Jewish activists use similar tactics to other groups — such as divestment campaigns or changes to unsustainable infrastructure — but their actions are by, about, and for Jews. Groups like JYCM make helping synagogues or day schools become more sustainable, a top priority.

For example, many synagogues, with assistance from Adamah (previously Hazon), are moving towards greener energy. The organization provides energy audits, educational resources, and institutional partnerships via their Jewish Climate Leadership Coalition (with more than 30 institutions across the country). Youth activists help educate Jewish communities as to the necessity of the program.

Rabbi Jennie Rosenn speaks at the Colorado Jewish Climate Summit about the importance, history and impact of Jewish climate action. (Courtesy of Colorado Jewish Climate Action)

Some teens interviewed say they were previously engaged in non-denominational climate action, but that Jewish activism serves their needs better. As an Orthodox Jew, I keep Shabbos, I keep kosher,” said Schafer. “I wanted to be in a place where people would understand me and be respectful of my religious observances, so it just didn’t make sense for me to join [a climate] organization that wasn’t Jewish.” 

Their co-director, Marcus-Blank, said that the intersectional nature of JYCM — Jewish, youth, climate — provides space for all her interests. “It allows me to be my full self in a way that I can’t really be in any other space.” She felt limited by other organizations: struggling with not discussing Judaism in secular climate spaces or climate in Jewish spaces, and sometimes, given her age, being ignored in both spaces.

“Being Jewish is what led me to [climate activism],” said Marcus-Blank. Being taught tikkun olam, surrounded by Jews who took action for the things they believed in, contributed to her desire to pursue environmental activism. 

Not only can Jewish values like Tikkun Olam be connected to environmentalist principles, but many of those principles are explicitly found in Jewish teachings. Judaism regards human beings as the “guardians of the earth.” It dictates that God created the universe and it is the duty of humans to protect it (stewardship). Nature is woven into much of Judaism — from environmentally related holidays such as Sukkot or Tu Bishvat, to the Tree of Life, a metaphor for the Torah. Jewish tradition also supports modern sustainability concepts such as regenerative agriculture and low waste living.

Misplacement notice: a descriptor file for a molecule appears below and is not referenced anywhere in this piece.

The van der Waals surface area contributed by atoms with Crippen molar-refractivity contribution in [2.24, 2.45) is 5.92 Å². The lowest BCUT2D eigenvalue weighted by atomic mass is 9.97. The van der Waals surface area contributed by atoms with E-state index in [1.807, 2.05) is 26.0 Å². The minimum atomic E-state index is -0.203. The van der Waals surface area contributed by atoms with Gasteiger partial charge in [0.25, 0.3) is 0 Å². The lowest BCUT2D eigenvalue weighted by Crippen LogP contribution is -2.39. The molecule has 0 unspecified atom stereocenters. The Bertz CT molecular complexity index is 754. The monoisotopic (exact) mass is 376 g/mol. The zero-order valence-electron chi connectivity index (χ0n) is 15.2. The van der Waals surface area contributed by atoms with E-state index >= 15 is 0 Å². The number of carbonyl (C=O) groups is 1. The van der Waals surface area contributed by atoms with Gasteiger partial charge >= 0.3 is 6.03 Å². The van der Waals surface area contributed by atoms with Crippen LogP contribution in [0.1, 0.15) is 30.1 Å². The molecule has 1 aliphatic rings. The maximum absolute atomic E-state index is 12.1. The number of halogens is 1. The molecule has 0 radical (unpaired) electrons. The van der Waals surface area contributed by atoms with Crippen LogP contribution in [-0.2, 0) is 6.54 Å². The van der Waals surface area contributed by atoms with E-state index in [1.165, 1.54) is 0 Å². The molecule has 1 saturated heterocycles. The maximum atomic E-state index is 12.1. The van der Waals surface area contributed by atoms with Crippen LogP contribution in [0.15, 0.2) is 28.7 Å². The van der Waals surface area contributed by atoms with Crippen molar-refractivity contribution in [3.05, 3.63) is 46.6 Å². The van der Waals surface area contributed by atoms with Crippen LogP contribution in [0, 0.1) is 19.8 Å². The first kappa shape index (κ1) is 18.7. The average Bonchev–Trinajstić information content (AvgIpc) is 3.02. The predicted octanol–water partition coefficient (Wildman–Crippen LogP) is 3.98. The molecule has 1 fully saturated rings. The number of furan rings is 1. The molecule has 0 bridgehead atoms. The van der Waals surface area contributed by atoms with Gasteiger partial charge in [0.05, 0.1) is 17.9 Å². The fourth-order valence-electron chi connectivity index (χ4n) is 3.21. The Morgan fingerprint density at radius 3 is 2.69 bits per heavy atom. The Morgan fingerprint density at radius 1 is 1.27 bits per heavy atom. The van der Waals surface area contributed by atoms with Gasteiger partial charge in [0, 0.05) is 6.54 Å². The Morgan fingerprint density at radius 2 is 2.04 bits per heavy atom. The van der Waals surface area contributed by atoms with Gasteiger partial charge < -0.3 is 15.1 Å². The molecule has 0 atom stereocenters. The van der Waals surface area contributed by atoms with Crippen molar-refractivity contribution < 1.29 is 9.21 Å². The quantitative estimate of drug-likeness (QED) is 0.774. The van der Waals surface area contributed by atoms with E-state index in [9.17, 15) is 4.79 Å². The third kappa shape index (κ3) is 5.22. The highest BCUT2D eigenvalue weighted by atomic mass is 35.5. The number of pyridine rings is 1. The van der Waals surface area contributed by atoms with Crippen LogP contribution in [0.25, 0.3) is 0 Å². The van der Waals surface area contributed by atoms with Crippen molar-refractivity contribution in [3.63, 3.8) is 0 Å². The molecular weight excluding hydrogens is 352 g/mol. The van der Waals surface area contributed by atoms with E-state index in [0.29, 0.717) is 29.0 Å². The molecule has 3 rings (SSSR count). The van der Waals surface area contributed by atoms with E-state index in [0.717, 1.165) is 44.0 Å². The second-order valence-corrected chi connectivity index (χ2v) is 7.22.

Nevertheless, the Jewish presence in the climate movement is relatively recent. The first official Jewish-environmentalist organization, named Shomrei Adamah (for the Hebrew phrase “keepers of the earth”) was created in 1988 by Rabbi Ellen Bernstein. The organization’s mission was to “illuminate and make accessible the ecological roots of Jewish tradition and to inspire Jewish individuals and institutions to care for the earth and act on her behalf.” It has since been joined by other groups, such as Adamah (the parent organization of JYCM), which formed with the merger of Hazon and Pearlstone.

Recently, the field of faith-based activism has become more diverse, with interfaith organizations such as Greenfaith gaining prominence. Jewish climate activism also has been increasing as more Jews learn of the scale and speed of the threat.

Through JYCM, teens also learn more about Judaism. Marcus-Blank learned about nigun, a form of sung prayer, at a retreat with JYCM in 2022. During Dayenu’s 2022 All Our Might”campaign, JYCM youth activist Lexie Miller brought matzah to the leader of a Wells Fargo bank as symbolism for the limited time remaining to fight the climate crisis – just as the Jews had limited time for the matzah to rise.

JYCM also conducts trainings relating Jewish persecution and perseverance to climate action. Miller, who serves on the JYCM national youth leadership board, helps to create ‘equity and inclusion’ resources explaining to youth that now is a time that Jews must fight for survival, just as in the past. “I perceive the threat of climate change very similar to how I felt people in the Torah must have felt when their homes were threatened,” said the 13-year-old from Boulder, Colorado. The concept of justice for Jews and other marginalized groups plays a large role in JYCM’s philosophy. “All of our Jewish teachings tell us to stand up for those who can’t stand up for themselves and to care for the world. That’s why climate activism and [equity and inclusion] is rooted so much in Jewish history,” said Miller.